They Did the Best They Could

A friend of mine was recently telling me about a bitter elderly relative who still resented the parenting mistakes inflicted on him. I was stunned. For myself, I gave up complaining about my parents once I had my own children. It was almost immediately clear that I was barely up to the challenge and that’s before my sweet little one could even talk back and point out all my flaws.


Once I became a parent myself, I knew beyond a shadow of a doubt that my folks did the best they could in raising me. Sometimes it was great, sometimes, often, they came up short - but I knew that they did the very best they could.


In the words of my old carpool buddy with whom I shared many hair raising child rearing stories, “I was the best parent I ever was before I had children.” Both my two children, three of my four stepchildren and two of three grandchildren were born in October, so it seems like an obvious time to consider forgiveness in terms of my mad parenting skills. My second Libra grandchild came into the world just two weeks ago, so I am vicariously (re)living those early days of motherhood through their little nuclear family. Coincidentally, my own two October offspring visited today for my daughter’s 22nd birthday. I am grateful that their love for me is deep enough to forgive my errs and omissions. Like when I competed with my son for who had the worst case of what my father called ‘last-word-itis’. So many poor money choices. My serious lack of patience. Stupid divorce comments. Neglect for one while dealing with the other. On reflection, I could have done better. But every time I come to this particular soundtrack of my mind, I remember that my own parents did the best they could through alcoholism, air force tours of duty, etc. And so have I.


I believe this consistent, private note of forgiveness has been a lifesaver for me when regret casts a long shadow. When I get a serious case of the woulda, shoulda, coulda’s - this personal forgiveness has been the grace that allows me to forge on.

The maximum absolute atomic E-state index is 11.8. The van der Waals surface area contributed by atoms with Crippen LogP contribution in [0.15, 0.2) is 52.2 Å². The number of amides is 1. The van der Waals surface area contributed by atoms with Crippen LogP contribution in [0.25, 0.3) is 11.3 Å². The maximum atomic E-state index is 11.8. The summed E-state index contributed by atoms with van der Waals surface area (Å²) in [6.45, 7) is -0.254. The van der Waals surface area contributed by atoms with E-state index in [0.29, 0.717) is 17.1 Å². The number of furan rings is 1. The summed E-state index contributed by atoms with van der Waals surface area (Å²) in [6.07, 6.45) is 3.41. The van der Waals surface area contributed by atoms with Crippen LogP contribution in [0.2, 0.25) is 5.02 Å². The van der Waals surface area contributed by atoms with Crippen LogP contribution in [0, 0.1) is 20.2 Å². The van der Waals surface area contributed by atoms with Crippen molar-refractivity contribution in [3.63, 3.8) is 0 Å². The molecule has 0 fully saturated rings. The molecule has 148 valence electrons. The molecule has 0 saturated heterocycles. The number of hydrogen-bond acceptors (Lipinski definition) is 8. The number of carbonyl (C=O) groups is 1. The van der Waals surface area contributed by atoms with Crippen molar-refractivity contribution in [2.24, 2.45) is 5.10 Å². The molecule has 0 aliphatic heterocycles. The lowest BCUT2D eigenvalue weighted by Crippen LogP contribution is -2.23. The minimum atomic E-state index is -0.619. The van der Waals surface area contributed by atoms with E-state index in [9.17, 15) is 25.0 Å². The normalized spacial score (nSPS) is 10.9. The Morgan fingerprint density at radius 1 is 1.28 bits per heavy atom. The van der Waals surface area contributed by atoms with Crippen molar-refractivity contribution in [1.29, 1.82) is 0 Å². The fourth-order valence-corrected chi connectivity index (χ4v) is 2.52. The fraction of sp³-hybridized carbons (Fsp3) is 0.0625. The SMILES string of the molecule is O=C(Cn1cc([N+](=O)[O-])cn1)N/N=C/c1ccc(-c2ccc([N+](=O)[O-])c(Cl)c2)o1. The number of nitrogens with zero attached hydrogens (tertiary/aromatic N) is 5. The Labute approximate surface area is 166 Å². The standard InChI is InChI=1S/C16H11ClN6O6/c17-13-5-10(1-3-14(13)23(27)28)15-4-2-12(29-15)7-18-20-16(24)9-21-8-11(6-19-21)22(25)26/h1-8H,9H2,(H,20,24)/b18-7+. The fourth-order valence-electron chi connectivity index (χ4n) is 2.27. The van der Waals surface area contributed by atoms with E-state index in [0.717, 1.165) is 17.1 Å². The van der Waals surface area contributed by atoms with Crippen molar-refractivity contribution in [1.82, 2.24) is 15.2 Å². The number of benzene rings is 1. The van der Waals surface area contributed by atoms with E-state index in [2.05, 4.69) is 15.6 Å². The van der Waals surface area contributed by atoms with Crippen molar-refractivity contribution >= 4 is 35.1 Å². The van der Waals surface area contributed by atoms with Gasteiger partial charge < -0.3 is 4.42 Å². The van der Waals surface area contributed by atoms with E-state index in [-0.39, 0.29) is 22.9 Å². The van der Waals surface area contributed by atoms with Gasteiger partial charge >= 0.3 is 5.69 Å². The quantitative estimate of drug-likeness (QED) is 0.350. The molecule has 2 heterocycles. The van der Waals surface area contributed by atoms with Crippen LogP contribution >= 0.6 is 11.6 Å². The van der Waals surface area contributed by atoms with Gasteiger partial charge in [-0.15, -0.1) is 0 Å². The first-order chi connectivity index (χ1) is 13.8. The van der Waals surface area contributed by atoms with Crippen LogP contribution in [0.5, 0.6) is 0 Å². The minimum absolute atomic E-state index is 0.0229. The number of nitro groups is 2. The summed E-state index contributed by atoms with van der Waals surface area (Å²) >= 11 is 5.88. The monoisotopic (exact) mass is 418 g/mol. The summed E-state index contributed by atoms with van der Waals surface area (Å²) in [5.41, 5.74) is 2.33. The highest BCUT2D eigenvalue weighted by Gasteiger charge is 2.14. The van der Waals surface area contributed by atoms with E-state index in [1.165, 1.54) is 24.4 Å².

When I realized this piece was actually about self forgiveness, I was reminded that in the early days of my divorce, trying to understand the nature of love, I returned over and over to the partial bible verse ‘Love thy neighbor as thyself’. I’m a Unitarian which is nice because we get to use ALL the scriptures, and my thoughts returned to this verse like your tongue keeps looking for a missing tooth. After a year of meditation on the subject of love, I concluded that for me this verse means that you can only love others to the degree you can love yourself. And I believe that is true of forgiveness as well. As I write this now, I begin to understand the words of Brene Brown when she says ‘self righteousness is armor for self loathing.’ That’s a paradigm shifter right there, right?


Remember that old game of adding ‘in bed’ to fortune cookie readings? Like, ‘A pleasant surprise is waiting for you...in bed’. Thinking about the nature of love and forgiveness, when I read quotes about forgiveness now, I want to add: “and yourself”. Try it now with just these two great ones from Maya Angelou and Fred Rogers respectively.

"It’s one of the greatest gifts you can give yourself, to forgive. Forgive everybody."


"Forgiveness is a strange thing. It can sometimes be easier to forgive our enemies than our friends. It can be hardest of all to forgive people we love."


Now, go look in the mirror and say to her “You did the best you could”.


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